Reflex bunny-hops onto Kickstarter, seeks funding for arena FPS action

Yesterday I mentioned how Toxikk describing itself as a rare return to the old-school FPS was somewhat disingenuous. Soon after, an email proves my point—alerting me to Reflex . It's another old-school FPS, this time on Kickstarter. Could this be the start of a new FPS-off; the Quake vs UT of post-2010 gaming. Only if the game raises $360,000 AUD (£194,500/$318,230) in the next four weeks.

As you might expect, the feature list is extremely no-nonsense:

  • "Hunt through complex maps filled with jump pads, teleporters and tempting looking rocket jumps and gather weapons, items and powerups.

  • "Bunny hop and double jump around until you see something to shoot, then splatter that something all over the walls with a rocket launcher.

  • "Over 10 game modes including Free-For-All, Capture the Flag and Team Deathmatch.

  • "Designed for "easy to learn, hard to master" gameplay -- there will always be new strategies to devise and new trick jumps to find.

  • "Fancy, in-game map and replay editing tools (included with every version).

  • "Matchmaking, ranking, regional ladders, player created ladders -- both public and private.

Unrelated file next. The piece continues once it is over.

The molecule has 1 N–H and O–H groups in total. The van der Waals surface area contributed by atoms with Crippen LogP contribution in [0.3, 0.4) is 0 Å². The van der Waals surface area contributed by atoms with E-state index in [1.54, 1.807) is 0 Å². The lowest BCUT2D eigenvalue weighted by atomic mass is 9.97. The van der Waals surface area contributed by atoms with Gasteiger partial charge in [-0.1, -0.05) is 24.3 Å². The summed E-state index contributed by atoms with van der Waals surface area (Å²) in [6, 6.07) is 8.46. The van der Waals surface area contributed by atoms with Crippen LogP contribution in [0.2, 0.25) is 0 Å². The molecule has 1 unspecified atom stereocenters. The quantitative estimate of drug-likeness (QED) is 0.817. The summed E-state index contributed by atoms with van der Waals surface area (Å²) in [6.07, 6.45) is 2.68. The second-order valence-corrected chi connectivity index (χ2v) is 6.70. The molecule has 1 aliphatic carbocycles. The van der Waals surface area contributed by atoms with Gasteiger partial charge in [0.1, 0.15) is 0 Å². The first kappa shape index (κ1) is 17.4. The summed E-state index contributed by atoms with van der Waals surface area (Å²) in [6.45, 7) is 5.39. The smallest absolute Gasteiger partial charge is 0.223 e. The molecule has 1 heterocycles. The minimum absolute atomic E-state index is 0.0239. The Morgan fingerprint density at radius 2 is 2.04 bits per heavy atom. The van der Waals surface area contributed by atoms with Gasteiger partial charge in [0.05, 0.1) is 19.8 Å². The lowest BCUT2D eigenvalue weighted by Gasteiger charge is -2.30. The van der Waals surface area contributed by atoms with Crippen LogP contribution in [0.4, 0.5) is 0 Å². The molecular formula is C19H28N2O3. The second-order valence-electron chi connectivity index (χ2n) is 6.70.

• "Custom built engine that contains everything we need and nothing we don't."

There's a major focus on movement, which is no bad thing. Expect it to be fast, frantic, and—to those that don't have the time to master it—borderline chaotic. Perhaps more importantly, though, the game's creators want to support the game through a host of options. Regional ladders, team tracking, tournament hosting, dedicated servers and custom ladders will be supported, alongside clans, spectator features and LAN. Perhaps more than the arena shooter itself, it's the flexibility of the genre that seems lacking from the modern AAA FPS.

For more on Reflex, head to the Kickstarter page , or find it on Steam Greenlight .


Phil has been PC gaming since the '90s, when RPGs had dice rolls and open world adventures were weird and French. Now he's the deputy editor of PC Gamer; commissioning features, filling magazine pages, and knowing where the apostrophe goes in '90s. He plays Scout in TF2, and isn't even ashamed.
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